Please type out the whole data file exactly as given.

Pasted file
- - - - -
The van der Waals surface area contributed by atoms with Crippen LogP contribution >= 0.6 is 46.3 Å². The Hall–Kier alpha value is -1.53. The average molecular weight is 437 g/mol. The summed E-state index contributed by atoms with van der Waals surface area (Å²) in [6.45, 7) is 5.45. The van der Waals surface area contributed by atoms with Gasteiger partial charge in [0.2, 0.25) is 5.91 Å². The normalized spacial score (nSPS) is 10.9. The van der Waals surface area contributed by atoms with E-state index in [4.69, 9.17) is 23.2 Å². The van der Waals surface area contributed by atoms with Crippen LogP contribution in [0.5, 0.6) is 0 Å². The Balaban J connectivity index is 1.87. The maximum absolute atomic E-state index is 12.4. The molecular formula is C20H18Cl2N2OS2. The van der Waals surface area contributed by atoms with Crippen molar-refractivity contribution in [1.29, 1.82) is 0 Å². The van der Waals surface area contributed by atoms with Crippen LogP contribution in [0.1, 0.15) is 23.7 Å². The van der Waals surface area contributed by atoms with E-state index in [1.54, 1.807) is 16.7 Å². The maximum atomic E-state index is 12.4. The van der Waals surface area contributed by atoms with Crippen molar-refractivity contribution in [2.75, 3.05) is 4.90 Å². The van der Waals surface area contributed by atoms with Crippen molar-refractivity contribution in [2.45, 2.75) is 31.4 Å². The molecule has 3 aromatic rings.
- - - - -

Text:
The van der Waals surface area contributed by atoms with Crippen LogP contribution >= 0.6 is 46.3 Å². The Hall–Kier alpha value is -1.53. The average molecular weight is 437 g/mol. The summed E-state index contributed by atoms with van der Waals surface area (Å²) in [6.45, 7) is 5.45. The van der Waals surface area contributed by atoms with Gasteiger partial charge in [0.2, 0.25) is 5.91 Å². The normalized spacial score (nSPS) is 10.9. The van der Waals surface area contributed by atoms with E-state index in [4.69, 9.17) is 23.2 Å². The van der Waals surface area contributed by atoms with Crippen LogP contribution in [0.5, 0.6) is 0 Å². The Balaban J connectivity index is 1.87. The maximum absolute atomic E-state index is 12.4. The molecular formula is C20H18Cl2N2OS2. The van der Waals surface area contributed by atoms with Crippen molar-refractivity contribution in [1.29, 1.82) is 0 Å². The van der Waals surface area contributed by atoms with Crippen LogP contribution in [0.1, 0.15) is 23.7 Å². The van der Waals surface area contributed by atoms with E-state index in [1.54, 1.807) is 16.7 Å². The maximum atomic E-state index is 12.4. The van der Waals surface area contributed by atoms with Crippen molar-refractivity contribution in [2.75, 3.05) is 4.90 Å². The van der Waals surface area contributed by atoms with Crippen molar-refractivity contribution in [2.45, 2.75) is 31.4 Å². The molecule has 3 aromatic rings.